The following post was submitted by Tom Pesek, Liaison Officer of the International Fund for Agricultural Development:
Speaking to participants at the 2009 Development Marketplace, it’s hard not to be optimistic about the future. There are 100 finalists from nearly 50 countries here at the World Bank in Washington. They are all participating in this year’s global grant competition, which is focused on climate adaptation.
These social entrepreneurs were selected from over 1,700 applicants. Taken together, their projects represent “100 ideas to save the planet and its people from the effects of a changing climate.” This may seem like quite a tall order, but among these innovators, no challenge seems too great. In fact, one wonders how the DM jurors will manage to select which up to 25 project proposals most deserve to be funded.
Agriculture is where climate change, food security, and poverty reduction intersect. In addressing the challenge of food security and climate change, we face the inter-related challenges of doubling food production by 2050, adapting agricultural productivity to shifting weather patterns, and minimizing agriculture’s contribution to greenhouse gas emissions, while maximizing its potential to mitigate climate change. We will need substantial new resources, new ideas, and new ways of doing business to address these challenges.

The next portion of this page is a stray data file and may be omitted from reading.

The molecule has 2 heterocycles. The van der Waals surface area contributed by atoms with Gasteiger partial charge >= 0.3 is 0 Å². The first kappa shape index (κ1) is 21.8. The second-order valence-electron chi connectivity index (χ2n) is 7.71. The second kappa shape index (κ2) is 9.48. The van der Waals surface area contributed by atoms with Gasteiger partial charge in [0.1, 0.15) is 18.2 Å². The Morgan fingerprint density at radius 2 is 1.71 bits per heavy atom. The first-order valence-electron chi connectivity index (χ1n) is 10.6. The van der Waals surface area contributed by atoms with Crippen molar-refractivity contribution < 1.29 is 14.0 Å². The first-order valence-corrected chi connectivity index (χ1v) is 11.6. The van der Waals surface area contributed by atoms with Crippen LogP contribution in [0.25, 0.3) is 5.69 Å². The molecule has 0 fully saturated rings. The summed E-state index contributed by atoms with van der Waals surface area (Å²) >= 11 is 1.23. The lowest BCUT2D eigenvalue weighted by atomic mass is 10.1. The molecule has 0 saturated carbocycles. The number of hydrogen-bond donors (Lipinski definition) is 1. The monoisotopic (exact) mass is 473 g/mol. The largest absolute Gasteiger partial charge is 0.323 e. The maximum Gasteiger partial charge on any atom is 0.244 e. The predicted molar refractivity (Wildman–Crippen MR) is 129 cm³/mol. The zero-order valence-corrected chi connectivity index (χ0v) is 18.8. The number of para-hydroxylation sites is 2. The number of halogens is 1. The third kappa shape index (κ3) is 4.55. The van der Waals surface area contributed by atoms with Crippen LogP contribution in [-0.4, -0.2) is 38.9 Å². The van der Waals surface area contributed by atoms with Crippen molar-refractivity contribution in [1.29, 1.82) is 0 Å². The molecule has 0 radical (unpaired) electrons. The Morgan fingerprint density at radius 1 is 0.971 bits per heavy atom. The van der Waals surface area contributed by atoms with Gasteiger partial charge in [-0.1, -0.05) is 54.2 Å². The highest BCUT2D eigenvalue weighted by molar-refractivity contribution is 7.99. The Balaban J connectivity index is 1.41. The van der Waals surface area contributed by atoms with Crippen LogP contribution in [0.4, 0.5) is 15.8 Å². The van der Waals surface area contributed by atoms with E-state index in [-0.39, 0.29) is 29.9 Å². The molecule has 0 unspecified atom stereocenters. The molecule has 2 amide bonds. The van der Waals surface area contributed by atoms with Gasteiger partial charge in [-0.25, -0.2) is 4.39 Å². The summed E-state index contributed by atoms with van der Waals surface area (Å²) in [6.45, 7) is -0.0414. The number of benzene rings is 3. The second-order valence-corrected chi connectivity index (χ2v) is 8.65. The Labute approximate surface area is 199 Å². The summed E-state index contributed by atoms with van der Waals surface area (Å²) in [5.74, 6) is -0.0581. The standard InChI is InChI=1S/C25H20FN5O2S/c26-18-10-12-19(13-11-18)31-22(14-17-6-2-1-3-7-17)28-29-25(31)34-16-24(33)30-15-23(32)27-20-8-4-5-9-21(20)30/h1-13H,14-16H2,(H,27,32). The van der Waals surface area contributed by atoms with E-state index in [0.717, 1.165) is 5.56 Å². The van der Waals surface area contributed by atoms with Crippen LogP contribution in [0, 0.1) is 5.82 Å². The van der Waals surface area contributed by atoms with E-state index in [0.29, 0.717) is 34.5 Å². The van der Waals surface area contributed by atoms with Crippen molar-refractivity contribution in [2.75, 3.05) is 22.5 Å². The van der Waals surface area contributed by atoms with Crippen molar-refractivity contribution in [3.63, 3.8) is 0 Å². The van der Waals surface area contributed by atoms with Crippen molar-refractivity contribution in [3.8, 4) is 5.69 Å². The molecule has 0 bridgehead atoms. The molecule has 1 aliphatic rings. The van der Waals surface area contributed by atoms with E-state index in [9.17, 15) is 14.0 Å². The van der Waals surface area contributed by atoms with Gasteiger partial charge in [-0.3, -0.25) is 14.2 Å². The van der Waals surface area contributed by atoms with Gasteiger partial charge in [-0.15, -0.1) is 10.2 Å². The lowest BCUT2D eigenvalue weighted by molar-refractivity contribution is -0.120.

The International Fund for Agricultural Development believes that the Development Marketplace is an excellent platform for scouting and collecting new ideas from diverse sources, fostering innovative solutions, and developing partnerships in support of climate change adaptation. (Photo of IFAD exhibit above.) That’s why we were so pleased to be one of this year’s sponsor. In addition to contributing to the grants, we will be offering our experience and technical advice to the winners over the next two years.
The 100 finalist project proposals for the 2009 DM fall into three sub-themes: resilience of Indigenous Peoples’ communities to climate risks; climate risk management with multiple benefits; and climate adaptation and disaster risk management. Many of these proposals share IFAD’s focus on the rural areas of developing countries. Many of them are also consistent with IFAD’s approach to climate change, which seeks to strengthen the resilience of poor rural people.
The 100 finalist teams will be presenting their ideas to attendees and jurors over the next few days. The winners of the 2009 DM will be announced at an awards ceremony on Friday, Nov. 13. Stay tuned for additional blog entries on some of the specific finalist proposals and their teams.